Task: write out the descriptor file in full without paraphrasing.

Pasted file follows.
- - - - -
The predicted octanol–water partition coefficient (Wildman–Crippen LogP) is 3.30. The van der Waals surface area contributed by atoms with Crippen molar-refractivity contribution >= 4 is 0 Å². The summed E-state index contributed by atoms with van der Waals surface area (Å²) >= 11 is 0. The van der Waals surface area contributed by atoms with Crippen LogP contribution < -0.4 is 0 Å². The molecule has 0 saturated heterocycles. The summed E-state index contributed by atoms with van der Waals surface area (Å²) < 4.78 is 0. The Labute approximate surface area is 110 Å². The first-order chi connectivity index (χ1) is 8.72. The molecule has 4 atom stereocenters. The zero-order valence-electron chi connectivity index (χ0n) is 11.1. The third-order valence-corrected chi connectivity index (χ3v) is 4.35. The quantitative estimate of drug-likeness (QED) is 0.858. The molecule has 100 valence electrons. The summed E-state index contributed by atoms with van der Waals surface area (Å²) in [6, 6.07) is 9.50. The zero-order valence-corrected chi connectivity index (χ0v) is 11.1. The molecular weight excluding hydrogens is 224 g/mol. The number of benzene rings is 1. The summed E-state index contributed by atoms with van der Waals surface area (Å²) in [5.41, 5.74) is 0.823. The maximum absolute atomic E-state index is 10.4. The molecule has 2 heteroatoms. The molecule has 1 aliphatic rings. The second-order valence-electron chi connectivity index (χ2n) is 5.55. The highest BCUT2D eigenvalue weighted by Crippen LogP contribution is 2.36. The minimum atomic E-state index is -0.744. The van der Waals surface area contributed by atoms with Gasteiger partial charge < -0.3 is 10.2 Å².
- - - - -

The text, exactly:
The predicted octanol–water partition coefficient (Wildman–Crippen LogP) is 3.30. The van der Waals surface area contributed by atoms with Crippen molar-refractivity contribution >= 4 is 0 Å². The summed E-state index contributed by atoms with van der Waals surface area (Å²) >= 11 is 0. The van der Waals surface area contributed by atoms with Crippen LogP contribution < -0.4 is 0 Å². The molecule has 0 saturated heterocycles. The summed E-state index contributed by atoms with van der Waals surface area (Å²) < 4.78 is 0. The Labute approximate surface area is 110 Å². The first-order chi connectivity index (χ1) is 8.72. The molecule has 4 atom stereocenters. The zero-order valence-electron chi connectivity index (χ0n) is 11.1. The third-order valence-corrected chi connectivity index (χ3v) is 4.35. The quantitative estimate of drug-likeness (QED) is 0.858. The molecule has 100 valence electrons. The summed E-state index contributed by atoms with van der Waals surface area (Å²) in [6, 6.07) is 9.50. The zero-order valence-corrected chi connectivity index (χ0v) is 11.1. The molecular weight excluding hydrogens is 224 g/mol. The number of benzene rings is 1. The summed E-state index contributed by atoms with van der Waals surface area (Å²) in [5.41, 5.74) is 0.823. The maximum absolute atomic E-state index is 10.4. The molecule has 2 heteroatoms. The molecule has 1 aliphatic rings. The second-order valence-electron chi connectivity index (χ2n) is 5.55. The highest BCUT2D eigenvalue weighted by Crippen LogP contribution is 2.36. The minimum atomic E-state index is -0.744. The van der Waals surface area contributed by atoms with Gasteiger partial charge < -0.3 is 10.2 Å².